FUTURE EVENTS (ONLINE)
British Youth Go Championships - Sunday 6th December on OGS - Free entry, for all British and UK-based juniors. 6 games of 19x19 from 10:00 to 17:00. British titles for age group winners (based on age at 31st August 2020). For details see entry form.
After this, there will not be a January youth tournament (we are taking a break for Christmas/New Year), the monthly youth tournaments will re-start in February.
EGF Academy The EGF Academy is a training site for strong youth Go players in Europe. There are leagues, game reviews, puzzles and lectures. The BGA pays half the cost of any UK junior player taking part. If anyone is interested in this please let me know. We have got three UK players taking part in the current cycle - Scott Cobbold and Gene Wong are in league 3 and Lea Wong in league 4.
SEYGO Tour The SEYGO tour is a series of youth Go tournaments which is normally held all over Europe but at the moment they are being held on OGS. The next one will start on 17th November, if you are interested, watch out in this OGS group for infromation about how to enter.
Some of our younger players are members of the EGF Academy. This is a project that provides an online training site for Europe's most talented young players. It teams up powerful professionals from China and veteran teachers from Europe to offer European Youth a varied and solid Go education that until now was only available in the Far East.
Scott Cobbold writes: "The EGF academy is a Go academy for youth players where they are able to play against other youth players, have their games reviewed by professional players and improve.
My experience of the EGF academy
I first joined the Academy in its 11th season which started in March on the first cycle. I was put in league 5 (there were 6 in total) which has other players of around my level. There are many stronger players at the academy with league 1 containing players of around 4 dan or higher. Games are played on KGS twice a week (the days vary depending on the league you’re in), there are also lessons 2 or 3 times a week which everyone is invited to attend. The lessons are currently done by Alexandre Dinerchtein 3p and Catalin Taranu 5p, both of whom are very knowledgeable and great at explaining things. Although I couldn’t particularly put a finger on it, I know that my experience at the academy has definitely helped me see the Go board more clearly. Overall, the academy is great to join, so if you are a child like me, or if you are a parent of a child, then I would highly consider joining the EGF academy.
How are the games?
While the same can be said about other times, I believe that particularly now during the coronavirus outbreak there are many people who play online. However, online it can be hard to find longer games in which you can really think about moves; as well as this while I believe playing online can be great for improving, online the games are not as serious as face to face and you might not give it your full concentration. However, playing in the EGF academy allows you to play games which are long (1 hour 5x30s) and which encourages you to concentrate more. However, being still at school the time of the games can be an issue: they are at 3 o’clock in the afternoon British time, when I am still at school (or travelling home). While you are able to reschedule games, this can still be quite a hassle especially if you have a busy schedule - for instance last cycle (seasons are divided into 4 cycles), I was only able to play one game out of the 6 I should have.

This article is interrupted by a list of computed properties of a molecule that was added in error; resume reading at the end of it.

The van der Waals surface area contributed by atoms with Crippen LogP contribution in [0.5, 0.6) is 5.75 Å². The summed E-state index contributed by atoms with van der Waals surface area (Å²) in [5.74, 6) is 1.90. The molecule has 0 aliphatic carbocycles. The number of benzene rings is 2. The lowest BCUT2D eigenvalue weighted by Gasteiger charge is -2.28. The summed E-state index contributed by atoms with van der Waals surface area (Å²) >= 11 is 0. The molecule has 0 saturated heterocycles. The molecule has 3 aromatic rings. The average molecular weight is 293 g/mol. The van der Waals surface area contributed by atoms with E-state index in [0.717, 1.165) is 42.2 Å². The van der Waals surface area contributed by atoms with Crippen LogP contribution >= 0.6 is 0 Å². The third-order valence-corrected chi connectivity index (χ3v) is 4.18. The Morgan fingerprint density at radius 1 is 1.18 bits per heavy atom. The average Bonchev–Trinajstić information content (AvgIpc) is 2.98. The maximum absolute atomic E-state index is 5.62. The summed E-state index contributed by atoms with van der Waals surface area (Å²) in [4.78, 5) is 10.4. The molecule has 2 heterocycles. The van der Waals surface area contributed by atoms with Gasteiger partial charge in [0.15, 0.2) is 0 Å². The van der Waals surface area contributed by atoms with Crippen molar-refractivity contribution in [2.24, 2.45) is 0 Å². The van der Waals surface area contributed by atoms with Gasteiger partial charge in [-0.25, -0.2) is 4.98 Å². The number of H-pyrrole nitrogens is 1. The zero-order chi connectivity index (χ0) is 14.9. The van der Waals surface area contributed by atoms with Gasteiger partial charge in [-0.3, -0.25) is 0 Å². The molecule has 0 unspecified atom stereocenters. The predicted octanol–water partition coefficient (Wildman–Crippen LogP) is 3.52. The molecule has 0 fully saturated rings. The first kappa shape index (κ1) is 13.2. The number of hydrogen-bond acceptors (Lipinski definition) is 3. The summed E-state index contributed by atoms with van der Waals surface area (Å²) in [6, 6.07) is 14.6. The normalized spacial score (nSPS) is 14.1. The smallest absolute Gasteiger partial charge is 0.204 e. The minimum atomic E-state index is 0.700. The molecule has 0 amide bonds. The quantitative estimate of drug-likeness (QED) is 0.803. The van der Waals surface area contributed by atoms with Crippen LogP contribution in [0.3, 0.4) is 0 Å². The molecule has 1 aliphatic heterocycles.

How are the lessons?
The best part about the academy are the lessons and reviews from the professional players. The lessons by Alexandre Dinerchtein normally concern tesuji from real games or new moves, some of which you might find really cool or others really complicated. The tesuji range in difficulty all of them aren’t too easy and require quite a bit of reading while other problems he gives us are so hard even AI misses them. Whether you do find the answers to the problems or not his explanations are so thorough that you always learn something. Catalin Taranu on the other hand goes over games played in the academy and sometimes professional games too, while in some cases you may think that you understand a move, he is able to show much deeper meanings and variations that you would never have considered. Other than that you also get nearly all of your games reviewed and put in a video, needless to say their insights are very useful; I particularly like watching reviews they do of people in league 1 who are a lot stronger than me, I know on my own I would never be able to fully understand or evaluate things their games.
Overall, the cost of €25 is pretty reasonable, partially because I don’t have to pay it, but joking aside it is very good value for money. For instance, in other places for the cost of €20 you might get one game reviewed by a pro, but in the EGF academy you get around 5 games reviewed and - as said above - much more. Overall, I give the Academy ten out of ten and I would really recommend trying it out if you have the chance."
The system runs in 3-monthly cycles, and the cost is €25 per cycle, but as the BGA offers a 50% discount it is even cheaper. To obtain your discount please email youth-chair AT britgo.org. The minimum strength is 10 kyu.
LIFE AND DEATH PROBLEMS
Black to play